I have this thing I do when a friend or distant family member loses a loved one: I send a sandwich tray to the house. I do this because when you’re running around trying to coordinate wakes and funerals and trying to find places for out-of-town relatives to stay, you often lose your capacity to make basic decisions like “what do I want for dinner,” or grief may have you so bogged down that you forget to eat.
When you’re overwhelmed with grief, decisions – even seemingly mindless ones – are hard. As remote caregivers or people caring for other caregivers, sometimes the best thing we can do when trying to help – whether it’s because of a loss, or just everyday overwhelm – is offer specific small choices. Sending a sandwich tray takes away one decision, and the feedback I’ve gotten has always been positive.
It’s easy to ask, “What can I do?” or “How can I help?” The people we’re asking will always be grateful that we asked. But sometimes their emotional state will prevent them from being able to answer questions that broad.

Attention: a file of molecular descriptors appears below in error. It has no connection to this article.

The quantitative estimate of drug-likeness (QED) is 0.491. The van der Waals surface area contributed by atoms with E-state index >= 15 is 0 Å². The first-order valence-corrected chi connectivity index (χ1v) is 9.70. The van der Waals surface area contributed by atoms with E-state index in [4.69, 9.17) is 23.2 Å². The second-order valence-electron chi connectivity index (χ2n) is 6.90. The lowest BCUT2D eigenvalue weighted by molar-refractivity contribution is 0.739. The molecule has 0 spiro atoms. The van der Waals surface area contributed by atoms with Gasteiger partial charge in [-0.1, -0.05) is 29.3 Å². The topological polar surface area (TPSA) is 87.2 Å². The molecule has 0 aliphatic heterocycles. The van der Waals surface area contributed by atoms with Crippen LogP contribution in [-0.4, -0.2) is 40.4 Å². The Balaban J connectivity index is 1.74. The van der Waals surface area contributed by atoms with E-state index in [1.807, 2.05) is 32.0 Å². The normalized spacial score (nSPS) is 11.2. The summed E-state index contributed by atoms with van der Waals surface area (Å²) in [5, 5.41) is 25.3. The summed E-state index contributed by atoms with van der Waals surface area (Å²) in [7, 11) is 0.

Instead, we should be more specific. “Can I take your kids off your hands for a couple of hours so you can rest?” “Shall I do a load or two of laundry for you?” Or even “Will you be home at seven tonight?” If the answer is yes, have a meal delivered, or have groceries delivered. If you’re local, you can drop them off yourself, but it’s important to do so with no expectation of a visit. It’s not that your friend or relative doesn’t love you, it’s that you’re trying to take anything that requires expending energy off their plate.
Here’s another example. When friends of mine adopted two special needs children from Ukraine several years ago, our entire social group got together and created a food chain, where we all donated a gift card for a healthy meal for four people from a delivery service. For the first three weeks our friends and their newly expanded family were home, they never had to think about what to make or take time away from helping their boys adjust to spend time in the kitchen.
An article I saw on Facebook recipe called this idea “grief groceries,” but it doesn’t have to be groceries. It doesn’t even have to be food. It just has to be a simple offering with a yes or no answer. “Can I pick up your kids from school this week?” “Would you like me to walk your dog for you?” “How about I pay the neighbor’s son to mow your lawn this week?”
Executive function is the first thing to falter when we’re grieving, when we’re tired, or when we’re emotionally spent. Offering help in a way that doesn’t require thinking and doesn’t lead to overthinking is often the best thing we can do. Small choices are a big help.